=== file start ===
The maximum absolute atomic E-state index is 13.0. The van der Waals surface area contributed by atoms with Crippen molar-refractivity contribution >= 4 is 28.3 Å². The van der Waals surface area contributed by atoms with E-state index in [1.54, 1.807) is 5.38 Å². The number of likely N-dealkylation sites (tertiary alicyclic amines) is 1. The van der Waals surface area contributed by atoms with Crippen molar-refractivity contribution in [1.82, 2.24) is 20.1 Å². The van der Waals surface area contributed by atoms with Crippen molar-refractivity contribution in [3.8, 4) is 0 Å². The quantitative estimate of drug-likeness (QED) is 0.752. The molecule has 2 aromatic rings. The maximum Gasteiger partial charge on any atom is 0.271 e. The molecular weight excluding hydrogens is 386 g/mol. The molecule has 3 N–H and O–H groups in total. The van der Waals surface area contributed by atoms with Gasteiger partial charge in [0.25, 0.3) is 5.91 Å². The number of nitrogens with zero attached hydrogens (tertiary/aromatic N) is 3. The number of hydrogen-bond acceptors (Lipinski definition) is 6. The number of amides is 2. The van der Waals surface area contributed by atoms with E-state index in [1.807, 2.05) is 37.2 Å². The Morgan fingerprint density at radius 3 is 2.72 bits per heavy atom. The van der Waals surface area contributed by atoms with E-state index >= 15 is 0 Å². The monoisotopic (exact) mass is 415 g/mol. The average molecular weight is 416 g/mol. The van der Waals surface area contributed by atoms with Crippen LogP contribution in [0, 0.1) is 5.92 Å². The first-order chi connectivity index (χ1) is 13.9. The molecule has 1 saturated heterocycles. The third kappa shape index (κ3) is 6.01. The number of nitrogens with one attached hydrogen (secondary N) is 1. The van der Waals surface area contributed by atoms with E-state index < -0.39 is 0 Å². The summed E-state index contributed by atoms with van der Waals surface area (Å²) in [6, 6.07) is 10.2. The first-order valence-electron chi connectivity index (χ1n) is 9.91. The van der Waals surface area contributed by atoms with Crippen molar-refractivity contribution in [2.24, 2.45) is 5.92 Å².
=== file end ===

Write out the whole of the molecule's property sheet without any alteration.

The maximum absolute atomic E-state index is 13.0. The van der Waals surface area contributed by atoms with Crippen molar-refractivity contribution >= 4 is 28.3 Å². The van der Waals surface area contributed by atoms with E-state index in [1.54, 1.807) is 5.38 Å². The number of likely N-dealkylation sites (tertiary alicyclic amines) is 1. The van der Waals surface area contributed by atoms with Crippen molar-refractivity contribution in [1.82, 2.24) is 20.1 Å². The van der Waals surface area contributed by atoms with Crippen molar-refractivity contribution in [3.8, 4) is 0 Å². The quantitative estimate of drug-likeness (QED) is 0.752. The molecule has 2 aromatic rings. The maximum Gasteiger partial charge on any atom is 0.271 e. The molecular weight excluding hydrogens is 386 g/mol. The molecule has 3 N–H and O–H groups in total. The van der Waals surface area contributed by atoms with Gasteiger partial charge in [0.25, 0.3) is 5.91 Å². The number of nitrogens with zero attached hydrogens (tertiary/aromatic N) is 3. The number of hydrogen-bond acceptors (Lipinski definition) is 6. The number of amides is 2. The van der Waals surface area contributed by atoms with E-state index in [1.807, 2.05) is 37.2 Å². The Morgan fingerprint density at radius 3 is 2.72 bits per heavy atom. The van der Waals surface area contributed by atoms with E-state index >= 15 is 0 Å². The monoisotopic (exact) mass is 415 g/mol. The average molecular weight is 416 g/mol. The van der Waals surface area contributed by atoms with Crippen LogP contribution in [0, 0.1) is 5.92 Å². The first-order chi connectivity index (χ1) is 13.9. The molecule has 1 saturated heterocycles. The third kappa shape index (κ3) is 6.01. The number of nitrogens with one attached hydrogen (secondary N) is 1. The van der Waals surface area contributed by atoms with E-state index < -0.39 is 0 Å². The summed E-state index contributed by atoms with van der Waals surface area (Å²) in [6, 6.07) is 10.2. The first-order valence-electron chi connectivity index (χ1n) is 9.91. The van der Waals surface area contributed by atoms with Crippen molar-refractivity contribution in [2.24, 2.45) is 5.92 Å².